Medicare has made some changes in how it will calculate payments to outpatient cancer clinics when the new
Medicare has made some changes in how it will calculate payments to outpatient cancer clinics when the new ambulatory payment classification (APC) system goes into effect on July 1, 2000. The Association of Community Cancer Centers (ACCC) and the American Society of Clinical Oncology warned of the dire effects that would be caused by the version of the APC Medicare published in September 1998. They argued that the proposed reimbursement rates would preclude clinics from treating patients with expensive drugs such as paclitaxel (Taxol) and topotecan (Hycamtin). In the final rule, Medicare sanded down some of the objectionable edges in the 1998 proposal because Congress, which had also heard the outcries of the cancer community, forced the agencys hand.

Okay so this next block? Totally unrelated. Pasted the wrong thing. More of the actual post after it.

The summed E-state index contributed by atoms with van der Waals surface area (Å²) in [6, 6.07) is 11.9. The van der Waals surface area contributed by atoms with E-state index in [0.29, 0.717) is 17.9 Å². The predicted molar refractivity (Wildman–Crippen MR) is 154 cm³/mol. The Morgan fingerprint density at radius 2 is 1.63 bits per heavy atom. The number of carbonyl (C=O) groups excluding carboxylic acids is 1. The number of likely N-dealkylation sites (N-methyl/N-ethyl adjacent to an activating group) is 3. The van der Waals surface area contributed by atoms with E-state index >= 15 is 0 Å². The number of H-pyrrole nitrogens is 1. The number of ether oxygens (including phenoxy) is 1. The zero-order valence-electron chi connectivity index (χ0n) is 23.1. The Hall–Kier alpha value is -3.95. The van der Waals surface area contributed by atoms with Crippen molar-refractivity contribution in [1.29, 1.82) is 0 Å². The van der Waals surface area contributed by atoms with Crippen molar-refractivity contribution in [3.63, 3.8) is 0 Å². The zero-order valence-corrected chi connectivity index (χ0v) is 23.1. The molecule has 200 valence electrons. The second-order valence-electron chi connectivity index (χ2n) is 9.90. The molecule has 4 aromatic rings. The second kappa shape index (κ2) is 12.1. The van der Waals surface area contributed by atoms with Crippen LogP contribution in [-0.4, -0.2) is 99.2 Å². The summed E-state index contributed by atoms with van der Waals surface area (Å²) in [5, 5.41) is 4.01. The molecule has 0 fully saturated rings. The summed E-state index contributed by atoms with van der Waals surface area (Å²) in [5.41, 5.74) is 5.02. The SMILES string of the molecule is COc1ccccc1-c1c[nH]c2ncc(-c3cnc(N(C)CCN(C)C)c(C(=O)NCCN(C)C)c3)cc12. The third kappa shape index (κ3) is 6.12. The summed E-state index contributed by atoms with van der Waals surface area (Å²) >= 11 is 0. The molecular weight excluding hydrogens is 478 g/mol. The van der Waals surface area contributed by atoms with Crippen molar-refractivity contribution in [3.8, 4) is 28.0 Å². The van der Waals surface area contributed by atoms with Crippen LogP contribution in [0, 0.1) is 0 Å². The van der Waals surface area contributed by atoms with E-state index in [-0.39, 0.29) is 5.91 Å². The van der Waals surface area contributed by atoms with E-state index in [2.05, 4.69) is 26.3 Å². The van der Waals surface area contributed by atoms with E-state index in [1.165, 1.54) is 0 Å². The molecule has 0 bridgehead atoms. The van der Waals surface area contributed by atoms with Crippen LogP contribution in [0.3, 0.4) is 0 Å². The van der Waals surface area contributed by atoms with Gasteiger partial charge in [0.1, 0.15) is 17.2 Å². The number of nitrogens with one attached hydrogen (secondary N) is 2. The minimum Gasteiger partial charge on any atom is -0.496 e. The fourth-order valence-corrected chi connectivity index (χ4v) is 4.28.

The APC system reimburses a clinic for all services in one payment, except the physicians time, which he or she bills directly to Medicare. The problem is that Medicare calculated APCs for such things as chemotherapy administration based on 1996 costs, not taking into account the more expensive drugs introduced since then. With that in mind, Congress included an amendment in the Balanced Budget Refinement Act passed last fall. That amendment said that Medicare must develop additional transitional, pass-through payments for drugs in certain categoriesone of which is cancer drugsif they meet certain high-cost standards. These pass-through payments can only be made for 2 to 3 years; total pass-through payments to any clinic are limited by a formula. The ACCC believes that, when all is said and done, reimbursement for cancer drugs should amount to about 95% of average wholesale prices.